Remember Erin Cox, the honors student and star volleyball player from North Andover High School near Boston who was suspended for five games and demoted from team captain for responding to a friend’s request to be driven home from a party where alcohol was being consumed? Everyone else thought Erin deserved a medal for not letting a friend drive drunk. But the school system felt she needed to be punished for violating the zero tolerance policy of being present where alcohol was being served.
Well, now comes Adrionna Harris of Bayside Middle School in Virginia Beach, Virginia. You decide whether her recent actions deserve high praise. . . or severe punishment.
The week before last, Adrionna, a sixth grader, saw that a fellow student was cutting himself on the arm with a small X-Acto blade. She stepped in immediately to stop this self-destructive behavior and took the blade away. Then she threw it in the trash and told a teacher.
And that’s when Adrionna got in trouble. Rather than being lauded for her decisive and responsible action in an emergency situation, she was slapped with a ten-day suspension for being in possession of a dangerous weapon on school grounds, with a recommendation that she be expelled.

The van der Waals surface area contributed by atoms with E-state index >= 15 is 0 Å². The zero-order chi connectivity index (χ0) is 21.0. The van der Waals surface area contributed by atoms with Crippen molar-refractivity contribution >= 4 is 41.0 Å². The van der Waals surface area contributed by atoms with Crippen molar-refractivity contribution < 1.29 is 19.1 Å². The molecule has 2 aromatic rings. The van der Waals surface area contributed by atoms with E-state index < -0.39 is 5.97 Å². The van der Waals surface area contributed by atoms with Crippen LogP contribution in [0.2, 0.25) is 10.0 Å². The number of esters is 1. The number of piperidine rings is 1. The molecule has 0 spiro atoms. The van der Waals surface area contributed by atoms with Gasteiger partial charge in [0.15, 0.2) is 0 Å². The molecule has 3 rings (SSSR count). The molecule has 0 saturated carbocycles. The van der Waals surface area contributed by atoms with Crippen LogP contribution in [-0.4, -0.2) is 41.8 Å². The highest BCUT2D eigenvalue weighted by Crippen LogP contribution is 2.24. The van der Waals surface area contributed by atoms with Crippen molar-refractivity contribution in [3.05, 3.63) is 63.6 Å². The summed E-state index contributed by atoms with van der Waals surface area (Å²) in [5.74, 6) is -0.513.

In other words, had Adrionna not saved this boy from serious harm when no adults were around, and not been honest and truthful about holding the blade for the amount of time it took to seize it from the boy and deposit it in the trash, she wouldn’t have had any problems.
Rachel Harris, Adrionna’s mom, was shocked and contacted the school system. No one would even return her calls until a local television station got involved, and after a few days the heroic young lady was allowed to return to school. That doesn’t make this stupidity any less appalling.
On the adolescent level, the purpose of punishment is to discourage behavior that is harmful, dishonest or disruptive. By punishing courageous and upstanding young people like Erin Cox and Adrionna Harris, are the Massachusetts and Virginia school authorities actually saying they want to discourage the behavior they displayed; that is; selflessly saving their friends and classmates from demonstrable harm?
As we keep asking in these situations: What is your objective? And shame on all of those officials who just don’t have the imagination to get it. Is it that difficult for these shapers of young minds to determine intent when they’re deciding whether a given situation requires discipline?
Adrionna and Erin are now members of a small but growing club of adolescents who display a lot more intelligence, wisdom and character than the adults who are supposed to be responsible for their education.
A reporter from WAVY asked Adrionna if, knowing what would happen to her, she would do the same thing again.
“Even if I got in trouble, it didn’t matter because I was helping him,” she replied. “I would do it again even if I got suspended, yes.”
Now that’s character. And an example a whole lot of adults could learn from.